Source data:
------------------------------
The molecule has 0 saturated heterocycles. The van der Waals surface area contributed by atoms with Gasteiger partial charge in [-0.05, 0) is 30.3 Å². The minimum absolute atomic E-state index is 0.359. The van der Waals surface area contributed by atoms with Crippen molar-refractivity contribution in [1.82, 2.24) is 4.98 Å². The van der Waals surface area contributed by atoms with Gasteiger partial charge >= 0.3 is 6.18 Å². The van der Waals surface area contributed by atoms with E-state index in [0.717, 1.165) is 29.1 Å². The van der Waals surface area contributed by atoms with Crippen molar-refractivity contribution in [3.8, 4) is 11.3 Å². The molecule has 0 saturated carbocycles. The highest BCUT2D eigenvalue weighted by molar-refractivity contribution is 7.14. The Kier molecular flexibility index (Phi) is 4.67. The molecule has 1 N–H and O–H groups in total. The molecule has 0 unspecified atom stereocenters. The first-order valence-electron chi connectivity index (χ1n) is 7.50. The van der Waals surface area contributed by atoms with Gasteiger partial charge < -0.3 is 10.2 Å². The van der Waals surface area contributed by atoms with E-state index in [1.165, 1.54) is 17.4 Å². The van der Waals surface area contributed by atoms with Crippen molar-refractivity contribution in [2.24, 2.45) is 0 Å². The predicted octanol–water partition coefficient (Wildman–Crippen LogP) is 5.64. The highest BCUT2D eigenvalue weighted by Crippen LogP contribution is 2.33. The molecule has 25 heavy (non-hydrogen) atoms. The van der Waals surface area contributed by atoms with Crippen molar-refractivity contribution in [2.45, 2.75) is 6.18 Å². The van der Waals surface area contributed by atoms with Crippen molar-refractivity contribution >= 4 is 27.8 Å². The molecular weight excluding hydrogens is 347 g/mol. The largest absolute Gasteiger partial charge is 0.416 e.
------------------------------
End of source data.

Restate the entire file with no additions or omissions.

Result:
The molecule has 0 saturated heterocycles. The van der Waals surface area contributed by atoms with Gasteiger partial charge in [-0.05, 0) is 30.3 Å². The minimum absolute atomic E-state index is 0.359. The van der Waals surface area contributed by atoms with Crippen molar-refractivity contribution in [1.82, 2.24) is 4.98 Å². The van der Waals surface area contributed by atoms with Gasteiger partial charge >= 0.3 is 6.18 Å². The van der Waals surface area contributed by atoms with E-state index in [0.717, 1.165) is 29.1 Å². The van der Waals surface area contributed by atoms with Crippen molar-refractivity contribution in [3.8, 4) is 11.3 Å². The molecule has 0 saturated carbocycles. The highest BCUT2D eigenvalue weighted by molar-refractivity contribution is 7.14. The Kier molecular flexibility index (Phi) is 4.67. The molecule has 1 N–H and O–H groups in total. The molecule has 0 unspecified atom stereocenters. The first-order valence-electron chi connectivity index (χ1n) is 7.50. The van der Waals surface area contributed by atoms with Gasteiger partial charge < -0.3 is 10.2 Å². The van der Waals surface area contributed by atoms with E-state index in [1.165, 1.54) is 17.4 Å². The van der Waals surface area contributed by atoms with Crippen molar-refractivity contribution in [2.24, 2.45) is 0 Å². The predicted octanol–water partition coefficient (Wildman–Crippen LogP) is 5.64. The highest BCUT2D eigenvalue weighted by Crippen LogP contribution is 2.33. The molecule has 25 heavy (non-hydrogen) atoms. The van der Waals surface area contributed by atoms with Crippen molar-refractivity contribution in [2.45, 2.75) is 6.18 Å². The van der Waals surface area contributed by atoms with Crippen molar-refractivity contribution >= 4 is 27.8 Å². The molecular weight excluding hydrogens is 347 g/mol. The largest absolute Gasteiger partial charge is 0.416 e.